10 Still-Unsolved Mysteries From Unsolved Mysteries

Film Rise
Film Rise

Unsolved Mysteries, which premiered in January 1987, captivated viewers with tales of peculiar cold cases, missing persons, and paranormal activity. Actor Robert Stack introduced reenacted segments—often while clad in a trench coat—and invited the audience to contribute tips and information to help law enforcement resolve their most baffling investigations. Thanks to their assistance, the series (later hosted by Dennis Farina) helped recapture numerous wanted fugitives, unite fractured families, and even exonerate a few wrongfully-convicted inmates.

However, many of the 1000-plus cases featured on the series are still awaiting resolution. We asked Unsolved co-creators John Cosgrove and Terry Dunn Meurer to share their picks for stories that have stuck with them over the years. In no particular order, here are 10 mysteries that still keep Cosgrove and Meurer up at night.

1. SALEM SECRETS (1989)

The Oregon state prison system didn’t have a great reputation in the 1980s. Allegations of employees smuggling drugs behind bars and stealing state property were rampant. To combat the perception of impropriety, then-Oregon governor Neil Goldschmidt invited Michael Francke to come in and clamp down on the activity as well as cure an overcrowding problem in facilities. Francke, who had previously worked within the New Mexico prison system, had a reputation for doing things by the book. He spent two years slowly building his case, but before he was able to point the finger at anyone publicly, he was found dead outside of his office in Salem on January 17, 1989—a victim of a knife-wielding assailant who had pierced his heart. Police pieced together Francke’s final moments and believed he was robbed and stabbed by a drug dealer named Frank Gable.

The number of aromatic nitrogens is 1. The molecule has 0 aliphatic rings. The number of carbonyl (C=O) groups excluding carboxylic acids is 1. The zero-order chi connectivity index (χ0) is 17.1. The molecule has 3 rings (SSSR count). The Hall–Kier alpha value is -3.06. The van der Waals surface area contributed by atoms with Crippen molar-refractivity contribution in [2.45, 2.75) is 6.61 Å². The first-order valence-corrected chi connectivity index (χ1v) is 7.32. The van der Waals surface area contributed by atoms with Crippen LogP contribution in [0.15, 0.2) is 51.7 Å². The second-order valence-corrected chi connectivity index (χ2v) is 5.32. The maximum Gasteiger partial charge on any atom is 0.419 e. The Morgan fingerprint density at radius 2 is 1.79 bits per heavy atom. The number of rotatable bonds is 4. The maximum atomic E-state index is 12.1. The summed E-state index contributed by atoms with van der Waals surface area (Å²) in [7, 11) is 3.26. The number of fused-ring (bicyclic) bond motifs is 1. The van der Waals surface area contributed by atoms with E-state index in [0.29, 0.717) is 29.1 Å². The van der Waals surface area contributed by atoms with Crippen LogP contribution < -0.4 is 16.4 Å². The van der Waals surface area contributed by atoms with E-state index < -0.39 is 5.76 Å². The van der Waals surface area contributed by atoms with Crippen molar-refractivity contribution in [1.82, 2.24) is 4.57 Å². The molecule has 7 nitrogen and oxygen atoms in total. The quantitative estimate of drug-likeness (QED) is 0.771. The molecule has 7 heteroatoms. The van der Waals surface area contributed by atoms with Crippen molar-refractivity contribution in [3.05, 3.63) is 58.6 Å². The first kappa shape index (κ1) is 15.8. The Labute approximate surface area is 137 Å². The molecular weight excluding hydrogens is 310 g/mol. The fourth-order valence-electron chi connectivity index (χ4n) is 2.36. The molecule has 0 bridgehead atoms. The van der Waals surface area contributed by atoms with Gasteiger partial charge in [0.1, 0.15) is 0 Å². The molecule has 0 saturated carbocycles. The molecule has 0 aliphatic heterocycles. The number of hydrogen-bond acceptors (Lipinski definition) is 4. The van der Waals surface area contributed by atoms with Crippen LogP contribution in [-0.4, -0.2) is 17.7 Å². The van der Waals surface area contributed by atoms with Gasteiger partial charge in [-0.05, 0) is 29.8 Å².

Although Gable was convicted, Francke’s family believed Michael’s death was related to his investigation into the prison system. One eyewitness said he saw multiple men running away from the crime scene on the night of his death, contradicting the Gable story. Oddly, no paperwork detailing Francke’s research was ever found—but several eyewitnesses saw employees carrying bags of shredded documents out of his office following his death.